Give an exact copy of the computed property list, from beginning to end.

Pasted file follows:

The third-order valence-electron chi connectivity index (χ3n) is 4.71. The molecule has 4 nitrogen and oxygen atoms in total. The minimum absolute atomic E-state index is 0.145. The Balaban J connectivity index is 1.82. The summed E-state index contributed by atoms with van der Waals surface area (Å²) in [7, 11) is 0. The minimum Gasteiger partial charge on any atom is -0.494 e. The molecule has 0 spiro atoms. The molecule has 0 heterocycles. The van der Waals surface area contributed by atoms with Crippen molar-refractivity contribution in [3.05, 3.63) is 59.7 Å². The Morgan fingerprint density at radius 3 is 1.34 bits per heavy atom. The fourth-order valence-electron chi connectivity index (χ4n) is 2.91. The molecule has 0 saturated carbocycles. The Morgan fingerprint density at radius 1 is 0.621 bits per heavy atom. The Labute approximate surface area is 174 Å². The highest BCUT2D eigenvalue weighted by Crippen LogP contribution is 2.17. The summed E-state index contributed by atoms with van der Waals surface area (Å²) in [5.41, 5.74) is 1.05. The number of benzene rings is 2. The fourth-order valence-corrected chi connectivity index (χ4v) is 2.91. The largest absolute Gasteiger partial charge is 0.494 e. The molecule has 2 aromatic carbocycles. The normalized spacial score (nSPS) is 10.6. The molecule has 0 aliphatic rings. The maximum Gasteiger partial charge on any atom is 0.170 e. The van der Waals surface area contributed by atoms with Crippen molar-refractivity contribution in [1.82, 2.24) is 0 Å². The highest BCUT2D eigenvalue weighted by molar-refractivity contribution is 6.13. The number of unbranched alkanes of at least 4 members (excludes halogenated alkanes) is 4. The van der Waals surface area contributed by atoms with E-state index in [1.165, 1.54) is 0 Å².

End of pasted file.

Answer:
The third-order valence-electron chi connectivity index (χ3n) is 4.71. The molecule has 4 nitrogen and oxygen atoms in total. The minimum absolute atomic E-state index is 0.145. The Balaban J connectivity index is 1.82. The summed E-state index contributed by atoms with van der Waals surface area (Å²) in [7, 11) is 0. The minimum Gasteiger partial charge on any atom is -0.494 e. The molecule has 0 spiro atoms. The molecule has 0 heterocycles. The van der Waals surface area contributed by atoms with Crippen molar-refractivity contribution in [3.05, 3.63) is 59.7 Å². The Morgan fingerprint density at radius 3 is 1.34 bits per heavy atom. The fourth-order valence-electron chi connectivity index (χ4n) is 2.91. The molecule has 0 saturated carbocycles. The Morgan fingerprint density at radius 1 is 0.621 bits per heavy atom. The Labute approximate surface area is 174 Å². The highest BCUT2D eigenvalue weighted by Crippen LogP contribution is 2.17. The summed E-state index contributed by atoms with van der Waals surface area (Å²) in [5.41, 5.74) is 1.05. The number of benzene rings is 2. The fourth-order valence-corrected chi connectivity index (χ4v) is 2.91. The largest absolute Gasteiger partial charge is 0.494 e. The molecule has 2 aromatic carbocycles. The normalized spacial score (nSPS) is 10.6. The molecule has 0 aliphatic rings. The maximum Gasteiger partial charge on any atom is 0.170 e. The van der Waals surface area contributed by atoms with Crippen molar-refractivity contribution in [1.82, 2.24) is 0 Å². The highest BCUT2D eigenvalue weighted by molar-refractivity contribution is 6.13. The number of unbranched alkanes of at least 4 members (excludes halogenated alkanes) is 4. The van der Waals surface area contributed by atoms with E-state index in [1.165, 1.54) is 0 Å².